Leave it to Shakira to confused a brand new generation of football fans everywhere. During this year’s Super Bowl halftime performance, the Grammy-winning pop star made an eccentric noise with her tongue for a camera and fans. Twitter wasted no time starting in on making the moment into a meme. Nevertheless, it may have still been a wink to her Lebanese roots. Just like maybe this is just Shakira being Shakira.
The NFL seems to have enjoyed the moment, as they went ahead to describe it on Twitter as the “greatest moment in Super Bowl history.” And although it is believed to be a tribute to her Lebanese roots, the world wide web decided to do what they do best: waste no time. I don’t believe I’ve met anybody that disapproved of that moment, otherwise the memes wouldn’t exist.
In this day and age, you can be certain that the righteous side of social media is out there, hiding. Lurking into your handles to make sure nobody says anything out of line. Sounds creepy, I know. But there are benefits to it. Such as encountering the side of the Internet that believes we shouldn’t make fun of cultural things.
To make matters more educating, the actual name for the praised Super Bowl occasion is Zaghrouta, a noise used in the Arab world to express joy at events. The American Tunisian Association explains that:
“It is a form of a long, wavering, high-pitched vocal sound representing trills of joy. It is produced by emitting a high pitched loud voice accompanied by a rapid back and forth movement of the tongue.”
The act might have been an allusion to her father, whose Lebanese culture has been described as an important element to the singer’s creative process.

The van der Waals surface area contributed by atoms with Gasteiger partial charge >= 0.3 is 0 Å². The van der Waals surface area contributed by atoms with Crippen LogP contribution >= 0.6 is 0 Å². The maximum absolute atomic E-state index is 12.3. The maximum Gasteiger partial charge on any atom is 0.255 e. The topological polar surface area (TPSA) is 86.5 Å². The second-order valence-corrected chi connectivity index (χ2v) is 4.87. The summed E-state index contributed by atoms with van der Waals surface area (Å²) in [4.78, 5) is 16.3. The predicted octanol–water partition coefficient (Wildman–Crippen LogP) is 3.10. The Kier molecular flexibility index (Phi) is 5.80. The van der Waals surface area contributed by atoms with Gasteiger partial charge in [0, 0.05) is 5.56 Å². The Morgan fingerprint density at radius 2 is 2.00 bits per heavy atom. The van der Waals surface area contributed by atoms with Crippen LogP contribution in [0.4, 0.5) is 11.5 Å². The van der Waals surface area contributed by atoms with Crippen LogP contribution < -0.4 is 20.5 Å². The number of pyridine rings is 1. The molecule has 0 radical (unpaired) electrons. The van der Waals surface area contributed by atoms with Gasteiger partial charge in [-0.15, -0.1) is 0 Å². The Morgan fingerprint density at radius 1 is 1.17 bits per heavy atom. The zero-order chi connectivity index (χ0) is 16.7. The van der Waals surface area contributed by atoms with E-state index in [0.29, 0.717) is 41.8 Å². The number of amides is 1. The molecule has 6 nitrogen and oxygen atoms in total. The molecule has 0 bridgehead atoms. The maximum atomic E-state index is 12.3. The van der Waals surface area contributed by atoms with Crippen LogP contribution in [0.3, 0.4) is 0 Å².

Users have pointed out that Shakira’s performances–mainly the one on the Super Bowl–usually infuse elements belonging to the Arab world. The best example can be found in her use of belly dancing throughout the years, found in songs such as: Ojos Así (1998), Whenever, Wherever (2001), La Tortura (2005), Hips Don’t Lie (2006), Gypsy (2009), and Loca (2010). Out of these songs, Ojos Así is one of the few ones to posses a verse in Arabic. As well as including instruments such as a Mijwiz.
Shakira explained to Faze Magazine how she describes her talent as:
“I am a fusion. That’s my persona. I’m a fusion between black and white, between pop and rock, between cultures — between my Lebanese father and my mother’s Spanish blood, the Colombian folklore and Arab dance I love and American music.”
“I was born and raised in Colombia, but I listened to bands like Led Zeppelin, the Cure, the Police, the Beatles and Nirvana. I was so in love with that rock sound but at the same time because my father is of 100 percent Lebanese descent, I am devoted to Arabic tastes and sounds.”
Columbian to the Core
It is inspiring to fully comprehend all of the backgrounds the Colombian-Spaniard-Lebanese Goddess uses as part of her craft. The Zaghrouta can also be seen as a homage to the world-famous Carnaval de Barranquilla, which is held in Shakira’s hometown in Colombia. It is also described as the most important cultural folkloric event in Colombia. As fun as it was, I do not believe it was in the internet’s best interest to make memes out of Shakira’s culture. Yes, she knew what she was doing. Yes, she knew some memes were meant to come out. But she did it for her culture. Besides, it’s Shakira. Tongue out or not, it is still safe to say that we all enjoyed Shakira’s and J.Lo halftime performance. And the game.